Kenya runs a two-hour marathon in Vienna
In a photo file this Tuesday, April 30, 2019, Kenya Eliud Kipchoge, owner of the world record holder for the marathon, poses for photographers at Iffley Road, Oxford, England. Kipchoge's attempt to run a sub-hour marathon is scheduled for Saturday, October 12 at Prater Park, the landmark of the Vienna City Marathon. Matt Dunham / Associated Press
The 34-year-old Kenyan attempt to run a one-hour marathon is set for Saturday, October 12, in a major part of the Vienna City Marathon's landmarks in Prater Park.
Event organizers on Wednesday decided to stick to the first scheduled race date, although they initially used a nine-day window to allow for a rescheduling in case of adverse weather conditions.
However, the optimal criteria for the INEOS 1:59 challenge seem to be met on Saturday. Early morning temperatures can range from 41 to 48 degrees Fahrenheit, with humidity below 80%, dry conditions and not too strong winds.
"We have been looking at how the weather in Vienna is going, and the current conditions seem to be optimal this Saturday morning for temperature, humidity, wind and rain," said Robby Ketchell, who leads the team's weather analysis.
The family record holder's attempt to become the first person to walk 26.2 miles in less than two hours is evidenced by her family - wife Grace and three children.
"This is the first time they are going to see me in the competition, but I want them to be in Vienna to make history," Kipchoge quoted as saying on the event's website.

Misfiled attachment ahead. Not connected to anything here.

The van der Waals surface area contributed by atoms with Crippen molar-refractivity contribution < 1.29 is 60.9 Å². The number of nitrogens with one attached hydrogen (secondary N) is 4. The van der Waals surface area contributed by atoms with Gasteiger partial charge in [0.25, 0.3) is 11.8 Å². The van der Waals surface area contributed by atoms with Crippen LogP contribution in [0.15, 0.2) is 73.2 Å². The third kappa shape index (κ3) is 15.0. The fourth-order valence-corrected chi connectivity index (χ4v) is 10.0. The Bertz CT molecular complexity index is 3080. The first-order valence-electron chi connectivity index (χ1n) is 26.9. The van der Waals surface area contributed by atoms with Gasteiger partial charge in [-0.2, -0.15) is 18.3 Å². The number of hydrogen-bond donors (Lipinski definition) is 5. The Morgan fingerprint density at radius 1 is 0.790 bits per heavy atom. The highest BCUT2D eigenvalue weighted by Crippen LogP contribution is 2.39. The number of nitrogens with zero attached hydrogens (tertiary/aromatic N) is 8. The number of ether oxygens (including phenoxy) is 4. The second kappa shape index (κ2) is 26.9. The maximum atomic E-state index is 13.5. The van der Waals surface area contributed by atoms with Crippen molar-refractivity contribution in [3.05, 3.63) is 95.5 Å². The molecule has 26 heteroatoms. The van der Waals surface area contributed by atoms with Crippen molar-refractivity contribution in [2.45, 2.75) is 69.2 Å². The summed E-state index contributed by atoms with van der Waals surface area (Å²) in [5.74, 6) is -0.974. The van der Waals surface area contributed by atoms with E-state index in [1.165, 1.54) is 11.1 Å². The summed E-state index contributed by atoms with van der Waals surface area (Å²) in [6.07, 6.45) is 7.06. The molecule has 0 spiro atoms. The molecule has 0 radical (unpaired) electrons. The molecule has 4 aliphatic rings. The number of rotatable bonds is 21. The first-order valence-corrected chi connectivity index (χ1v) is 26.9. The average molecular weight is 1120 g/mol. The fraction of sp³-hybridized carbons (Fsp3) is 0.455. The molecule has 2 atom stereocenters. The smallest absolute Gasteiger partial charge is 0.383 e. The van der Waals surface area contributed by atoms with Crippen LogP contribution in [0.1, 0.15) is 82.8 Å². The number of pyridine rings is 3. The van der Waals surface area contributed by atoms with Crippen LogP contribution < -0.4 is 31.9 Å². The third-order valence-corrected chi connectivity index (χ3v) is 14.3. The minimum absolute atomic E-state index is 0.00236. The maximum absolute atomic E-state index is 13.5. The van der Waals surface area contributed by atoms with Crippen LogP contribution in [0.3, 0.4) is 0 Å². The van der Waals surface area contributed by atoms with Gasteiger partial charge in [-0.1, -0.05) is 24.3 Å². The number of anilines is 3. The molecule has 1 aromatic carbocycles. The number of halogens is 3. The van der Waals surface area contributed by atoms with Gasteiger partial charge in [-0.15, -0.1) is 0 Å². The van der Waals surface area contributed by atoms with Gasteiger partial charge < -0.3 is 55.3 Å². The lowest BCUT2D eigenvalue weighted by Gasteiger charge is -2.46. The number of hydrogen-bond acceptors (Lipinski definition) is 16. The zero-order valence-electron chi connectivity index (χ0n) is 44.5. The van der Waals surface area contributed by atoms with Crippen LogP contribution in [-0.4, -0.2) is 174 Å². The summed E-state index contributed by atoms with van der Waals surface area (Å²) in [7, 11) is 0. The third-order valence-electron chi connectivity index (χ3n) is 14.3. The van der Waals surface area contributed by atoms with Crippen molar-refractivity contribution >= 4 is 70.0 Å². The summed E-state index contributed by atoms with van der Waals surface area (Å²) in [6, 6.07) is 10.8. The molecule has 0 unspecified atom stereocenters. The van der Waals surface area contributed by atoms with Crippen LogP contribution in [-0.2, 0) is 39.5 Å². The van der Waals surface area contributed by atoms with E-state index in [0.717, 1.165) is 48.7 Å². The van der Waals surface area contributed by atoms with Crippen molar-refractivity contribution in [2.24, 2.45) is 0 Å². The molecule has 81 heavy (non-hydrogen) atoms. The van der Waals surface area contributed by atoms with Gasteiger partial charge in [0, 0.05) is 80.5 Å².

Kipchoge starts its run between 5 and 9 p.m., with the exact timing being decided on Friday afternoon based on recent forecasts. His team also takes into account the daily rhythm of his body.
Kipchoge arrived Tuesday morning from the Kaptengat Kenya training camp in the Austrian capital, saying he was looking forward to "show the world that no one is restricted".
This is Kipchoge's second attempt to break the two-hour barrier after reaching a similar event, Breaking2, in a 25-second short race on the Italian Formula 1 course in Monza in May 2017.
Just like then, the IAAF does not confirm Saturday's end time as an official world record due to variables such as pacing enthusiasts. That doesn't hurt Kipchoge too much, as he holds a world record of 2:01:39 from last year's Berlin Marathon when he knocked over an earlier record set by Dennis Kimetto.
41 speeding teams include: United States Olympic 1500m champion Matthew Centrowitz; Ethiopia's Selemon Barega, who won 5,000 silver at the Doha World Championships and holds 3000 world-leading times this year; and Ronald Musagala of Uganda, who won two 1500 races this year on the Diamond League circuit.
They help keep the Kipchoge on a flat and 4.3-kilometer straight track, protected from the wind by most trees, with high rounded edges at both ends, allowing turns to be made without slowing down. In August, organizers made the surface of the park smoother than ever before, giving it a new surface.
"One element that is very important to the Elite is the crowd," said running coach Patrick Sang, making a public appeal to the local public, "and encouraging him to help him make history."